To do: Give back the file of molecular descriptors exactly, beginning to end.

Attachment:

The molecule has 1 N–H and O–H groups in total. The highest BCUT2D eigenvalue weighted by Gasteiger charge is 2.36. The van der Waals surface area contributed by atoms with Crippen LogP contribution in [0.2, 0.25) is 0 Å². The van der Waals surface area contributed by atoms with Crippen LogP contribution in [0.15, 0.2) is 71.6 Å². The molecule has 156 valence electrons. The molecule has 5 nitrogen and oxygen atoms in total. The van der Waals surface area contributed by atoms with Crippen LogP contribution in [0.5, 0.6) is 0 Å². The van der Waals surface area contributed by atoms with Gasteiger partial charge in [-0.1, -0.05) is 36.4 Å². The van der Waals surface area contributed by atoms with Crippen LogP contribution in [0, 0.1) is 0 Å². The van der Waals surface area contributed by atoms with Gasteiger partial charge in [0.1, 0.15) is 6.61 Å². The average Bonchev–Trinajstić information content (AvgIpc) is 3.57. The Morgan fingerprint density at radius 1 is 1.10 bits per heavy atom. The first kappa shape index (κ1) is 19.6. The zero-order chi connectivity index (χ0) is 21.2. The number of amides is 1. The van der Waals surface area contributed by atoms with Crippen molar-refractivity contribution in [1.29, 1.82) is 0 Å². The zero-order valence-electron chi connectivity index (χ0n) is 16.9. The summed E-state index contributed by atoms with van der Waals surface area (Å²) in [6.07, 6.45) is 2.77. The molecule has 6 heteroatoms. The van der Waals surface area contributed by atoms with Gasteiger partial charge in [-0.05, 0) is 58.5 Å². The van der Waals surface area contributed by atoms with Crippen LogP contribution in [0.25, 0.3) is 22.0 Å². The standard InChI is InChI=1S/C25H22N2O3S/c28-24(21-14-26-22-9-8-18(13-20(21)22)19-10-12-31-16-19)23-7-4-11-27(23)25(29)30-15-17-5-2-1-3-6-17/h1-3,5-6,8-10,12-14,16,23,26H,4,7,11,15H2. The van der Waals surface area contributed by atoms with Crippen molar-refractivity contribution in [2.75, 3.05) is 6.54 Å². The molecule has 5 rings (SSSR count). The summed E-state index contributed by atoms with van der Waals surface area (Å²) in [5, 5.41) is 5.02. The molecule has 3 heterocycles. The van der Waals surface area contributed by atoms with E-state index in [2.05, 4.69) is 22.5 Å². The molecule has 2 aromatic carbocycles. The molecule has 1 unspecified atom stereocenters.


The molecule has 1 N–H and O–H groups in total. The highest BCUT2D eigenvalue weighted by Gasteiger charge is 2.36. The van der Waals surface area contributed by atoms with Crippen LogP contribution in [0.2, 0.25) is 0 Å². The van der Waals surface area contributed by atoms with Crippen LogP contribution in [0.15, 0.2) is 71.6 Å². The molecule has 156 valence electrons. The molecule has 5 nitrogen and oxygen atoms in total. The van der Waals surface area contributed by atoms with Crippen LogP contribution in [0.5, 0.6) is 0 Å². The van der Waals surface area contributed by atoms with Gasteiger partial charge in [-0.1, -0.05) is 36.4 Å². The van der Waals surface area contributed by atoms with Crippen LogP contribution in [0, 0.1) is 0 Å². The van der Waals surface area contributed by atoms with Gasteiger partial charge in [0.1, 0.15) is 6.61 Å². The average Bonchev–Trinajstić information content (AvgIpc) is 3.57. The Morgan fingerprint density at radius 1 is 1.10 bits per heavy atom. The first kappa shape index (κ1) is 19.6. The zero-order chi connectivity index (χ0) is 21.2. The number of amides is 1. The van der Waals surface area contributed by atoms with Crippen molar-refractivity contribution in [1.29, 1.82) is 0 Å². The zero-order valence-electron chi connectivity index (χ0n) is 16.9. The summed E-state index contributed by atoms with van der Waals surface area (Å²) in [6.07, 6.45) is 2.77. The molecule has 6 heteroatoms. The van der Waals surface area contributed by atoms with Gasteiger partial charge in [-0.05, 0) is 58.5 Å². The van der Waals surface area contributed by atoms with Crippen LogP contribution in [0.25, 0.3) is 22.0 Å². The standard InChI is InChI=1S/C25H22N2O3S/c28-24(21-14-26-22-9-8-18(13-20(21)22)19-10-12-31-16-19)23-7-4-11-27(23)25(29)30-15-17-5-2-1-3-6-17/h1-3,5-6,8-10,12-14,16,23,26H,4,7,11,15H2. The van der Waals surface area contributed by atoms with Crippen molar-refractivity contribution in [2.75, 3.05) is 6.54 Å². The molecule has 5 rings (SSSR count). The summed E-state index contributed by atoms with van der Waals surface area (Å²) in [5, 5.41) is 5.02. The molecule has 3 heterocycles. The van der Waals surface area contributed by atoms with E-state index in [2.05, 4.69) is 22.5 Å². The molecule has 2 aromatic carbocycles. The molecule has 1 unspecified atom stereocenters.